Arts in the aftermath
After Sept. 11, artists reexamine why they work and express themselves in new ways.
SAN PEDRO, CALIF.
Two weeks after the attacks on the World Trade Center and the Pentagon, Candice Gawne had an epiphany. Sipping tea with her husband at the local Think Cafe, the artist realized she was ready to get back to work, something she'd had trouble doing.
She was not alone. How to make art in the wake of such destruction was a question that chilled many creative voices across the nation after Sept. 11.
But, says the San Pedro, Calif., artist, just as rescue workers did their jobs, she came to see that her job - her contribution - was in her art. Immediately, sketches began to flow.
Playwright Paul Jordan faced a similar stall out. A comedic writer by nature, he says it was hard to pen anything funny after Sept. 11. But, says the native New Yorker, whose brother is a retired policeman, "I came to feel that [since] I'm from that area, these are the people whose stories I need to tell."
Ms. Gawne and Mr. Jordan are typical of individuals and organizations in
all the arts. Often, the initial reaction was to stop working. The Boston Symphony Orchestra, for example, canceled performances of music from "The Death of Klinghoffer," an opera based on a terrorist attack on a cruise ship. Broadway and Off-Broadway theaters shut down for several days, and reopened to smaller crowds.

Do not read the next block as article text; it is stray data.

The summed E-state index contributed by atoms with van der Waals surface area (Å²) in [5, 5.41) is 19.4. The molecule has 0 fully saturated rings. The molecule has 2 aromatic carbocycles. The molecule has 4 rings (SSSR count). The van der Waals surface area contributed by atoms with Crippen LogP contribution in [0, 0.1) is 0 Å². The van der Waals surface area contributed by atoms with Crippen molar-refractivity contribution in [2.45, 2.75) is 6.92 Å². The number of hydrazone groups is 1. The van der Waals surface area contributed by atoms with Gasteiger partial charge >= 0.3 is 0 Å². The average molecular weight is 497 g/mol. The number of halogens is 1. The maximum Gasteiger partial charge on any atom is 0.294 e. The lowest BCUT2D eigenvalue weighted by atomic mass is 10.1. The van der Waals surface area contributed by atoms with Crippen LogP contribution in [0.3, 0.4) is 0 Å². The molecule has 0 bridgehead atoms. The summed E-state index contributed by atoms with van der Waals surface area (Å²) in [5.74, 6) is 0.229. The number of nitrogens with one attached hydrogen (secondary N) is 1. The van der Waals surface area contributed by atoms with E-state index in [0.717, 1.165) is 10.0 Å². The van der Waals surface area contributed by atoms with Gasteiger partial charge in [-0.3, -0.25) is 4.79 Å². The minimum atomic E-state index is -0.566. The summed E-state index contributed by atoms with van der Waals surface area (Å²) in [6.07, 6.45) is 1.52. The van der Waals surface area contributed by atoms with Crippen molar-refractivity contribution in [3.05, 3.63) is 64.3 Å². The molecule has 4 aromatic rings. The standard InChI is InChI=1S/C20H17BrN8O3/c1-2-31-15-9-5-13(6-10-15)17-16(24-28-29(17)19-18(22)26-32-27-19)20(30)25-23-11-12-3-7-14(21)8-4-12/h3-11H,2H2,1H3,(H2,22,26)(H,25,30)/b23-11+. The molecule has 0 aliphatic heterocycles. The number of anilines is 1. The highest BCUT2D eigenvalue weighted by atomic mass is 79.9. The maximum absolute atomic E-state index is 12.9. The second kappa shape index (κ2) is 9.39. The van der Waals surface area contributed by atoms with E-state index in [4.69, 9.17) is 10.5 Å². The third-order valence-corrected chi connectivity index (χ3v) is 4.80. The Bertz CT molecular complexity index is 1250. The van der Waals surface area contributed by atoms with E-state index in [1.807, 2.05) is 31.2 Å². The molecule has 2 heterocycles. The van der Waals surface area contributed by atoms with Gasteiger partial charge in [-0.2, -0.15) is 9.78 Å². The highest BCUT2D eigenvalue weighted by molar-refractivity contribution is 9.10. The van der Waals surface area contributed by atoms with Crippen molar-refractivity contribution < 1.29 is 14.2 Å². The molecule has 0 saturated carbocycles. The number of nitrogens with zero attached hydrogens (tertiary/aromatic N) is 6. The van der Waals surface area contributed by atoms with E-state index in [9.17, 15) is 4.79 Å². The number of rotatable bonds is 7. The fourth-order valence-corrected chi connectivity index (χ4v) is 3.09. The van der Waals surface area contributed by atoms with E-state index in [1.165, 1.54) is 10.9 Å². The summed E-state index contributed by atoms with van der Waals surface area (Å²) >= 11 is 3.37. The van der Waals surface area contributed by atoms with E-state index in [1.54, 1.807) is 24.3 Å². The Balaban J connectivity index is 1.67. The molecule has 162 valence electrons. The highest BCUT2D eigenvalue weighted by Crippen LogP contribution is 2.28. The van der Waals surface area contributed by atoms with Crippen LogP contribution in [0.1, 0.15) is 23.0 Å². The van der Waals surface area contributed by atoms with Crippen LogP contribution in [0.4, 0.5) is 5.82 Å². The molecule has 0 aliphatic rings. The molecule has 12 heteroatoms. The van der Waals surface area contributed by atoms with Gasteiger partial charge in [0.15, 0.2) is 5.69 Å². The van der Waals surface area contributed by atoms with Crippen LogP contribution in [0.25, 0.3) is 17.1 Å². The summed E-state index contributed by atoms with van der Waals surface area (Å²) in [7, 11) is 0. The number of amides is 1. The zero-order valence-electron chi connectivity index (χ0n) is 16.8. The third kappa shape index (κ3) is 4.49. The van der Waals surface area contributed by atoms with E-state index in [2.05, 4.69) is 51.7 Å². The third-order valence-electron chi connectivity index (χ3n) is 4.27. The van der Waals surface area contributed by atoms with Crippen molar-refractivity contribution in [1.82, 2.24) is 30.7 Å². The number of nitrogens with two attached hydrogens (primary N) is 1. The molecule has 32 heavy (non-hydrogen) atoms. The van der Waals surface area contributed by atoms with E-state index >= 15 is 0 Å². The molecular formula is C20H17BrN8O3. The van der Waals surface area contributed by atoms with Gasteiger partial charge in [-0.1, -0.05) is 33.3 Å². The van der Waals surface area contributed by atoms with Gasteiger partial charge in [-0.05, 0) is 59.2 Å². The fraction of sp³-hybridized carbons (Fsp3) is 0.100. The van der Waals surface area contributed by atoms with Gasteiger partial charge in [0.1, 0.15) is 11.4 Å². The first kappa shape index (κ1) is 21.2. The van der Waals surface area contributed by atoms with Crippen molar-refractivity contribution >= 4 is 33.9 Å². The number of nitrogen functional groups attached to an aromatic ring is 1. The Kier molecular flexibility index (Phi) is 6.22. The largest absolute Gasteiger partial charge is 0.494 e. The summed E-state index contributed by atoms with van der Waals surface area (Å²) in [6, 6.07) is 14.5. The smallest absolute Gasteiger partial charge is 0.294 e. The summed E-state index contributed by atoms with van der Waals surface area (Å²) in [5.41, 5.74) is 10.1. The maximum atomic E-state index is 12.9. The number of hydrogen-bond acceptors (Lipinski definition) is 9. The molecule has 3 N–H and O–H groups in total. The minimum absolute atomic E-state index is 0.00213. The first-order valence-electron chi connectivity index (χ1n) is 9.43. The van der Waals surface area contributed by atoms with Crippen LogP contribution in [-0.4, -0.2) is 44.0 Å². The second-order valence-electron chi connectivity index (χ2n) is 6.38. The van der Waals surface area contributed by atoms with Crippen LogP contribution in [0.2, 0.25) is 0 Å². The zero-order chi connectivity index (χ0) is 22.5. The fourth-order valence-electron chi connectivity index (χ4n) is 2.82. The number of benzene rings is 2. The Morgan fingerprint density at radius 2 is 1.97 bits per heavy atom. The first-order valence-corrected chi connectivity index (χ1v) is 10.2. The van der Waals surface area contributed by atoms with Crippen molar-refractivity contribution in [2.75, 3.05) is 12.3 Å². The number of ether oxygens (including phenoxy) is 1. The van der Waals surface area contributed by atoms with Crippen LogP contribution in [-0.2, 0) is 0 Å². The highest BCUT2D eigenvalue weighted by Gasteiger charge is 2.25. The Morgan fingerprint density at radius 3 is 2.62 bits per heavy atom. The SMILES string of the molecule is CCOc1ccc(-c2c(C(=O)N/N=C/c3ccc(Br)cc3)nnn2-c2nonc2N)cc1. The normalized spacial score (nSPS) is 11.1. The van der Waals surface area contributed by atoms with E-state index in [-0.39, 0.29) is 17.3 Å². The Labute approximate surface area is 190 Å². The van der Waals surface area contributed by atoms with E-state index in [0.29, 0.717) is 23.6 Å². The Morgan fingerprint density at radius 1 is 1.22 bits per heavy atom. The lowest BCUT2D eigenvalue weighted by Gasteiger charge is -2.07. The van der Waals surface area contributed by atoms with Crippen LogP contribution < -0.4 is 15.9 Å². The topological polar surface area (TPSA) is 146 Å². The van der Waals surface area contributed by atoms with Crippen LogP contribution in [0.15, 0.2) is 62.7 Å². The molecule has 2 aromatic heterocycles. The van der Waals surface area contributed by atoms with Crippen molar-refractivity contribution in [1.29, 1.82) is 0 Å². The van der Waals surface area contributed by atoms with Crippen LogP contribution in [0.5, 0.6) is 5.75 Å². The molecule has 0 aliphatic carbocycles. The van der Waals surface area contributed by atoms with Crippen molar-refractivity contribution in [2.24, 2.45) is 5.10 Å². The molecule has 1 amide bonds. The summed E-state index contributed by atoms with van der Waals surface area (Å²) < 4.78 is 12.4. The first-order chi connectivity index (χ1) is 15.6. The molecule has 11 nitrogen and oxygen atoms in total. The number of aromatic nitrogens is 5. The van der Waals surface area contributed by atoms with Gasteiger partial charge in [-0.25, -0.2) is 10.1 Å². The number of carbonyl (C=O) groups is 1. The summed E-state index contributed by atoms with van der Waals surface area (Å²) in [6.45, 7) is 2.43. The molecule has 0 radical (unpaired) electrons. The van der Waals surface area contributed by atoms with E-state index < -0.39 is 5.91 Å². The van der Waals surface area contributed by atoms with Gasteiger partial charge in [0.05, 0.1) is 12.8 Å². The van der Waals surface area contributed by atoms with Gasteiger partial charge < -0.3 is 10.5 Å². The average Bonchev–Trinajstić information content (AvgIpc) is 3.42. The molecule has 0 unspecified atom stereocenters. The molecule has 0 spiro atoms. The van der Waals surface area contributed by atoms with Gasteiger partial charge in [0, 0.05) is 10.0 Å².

But singers have also already recorded songs, such as country music star Alan Jackson's "Where Were You (When the World Stopped Turning)" and patriotic standards are finding new audiences. Lee Greenwood's classic anthem "God Bless the USA" is the top-selling country single in the United States.
Art does not provide blankets or bandages, but in the face of tragedy, food for the mind and solace for the soul are just as important.
"Whether it's cultural trauma, or simply the nature of being alive, living here on the planet, the arts provide multiple perspectives, a sense of knowing and understanding, a sense that there's not one way to deal with complexity and ambiguity," says Los Angeles County Museum curator Robert Sain. "The arts provide a foundation for self-reflection and critical analysis."
Self-examination was the point of departure for Gawne's return to work.
"I started having a dialogue with myself," says the painter, who also works as a light sculptor. "Why had this happened? What would our national response be? As well as, 'Who am I as an artist, and what will my contribution be?' " She found herself working out variations of the American flag on a series of parchment sketch papers.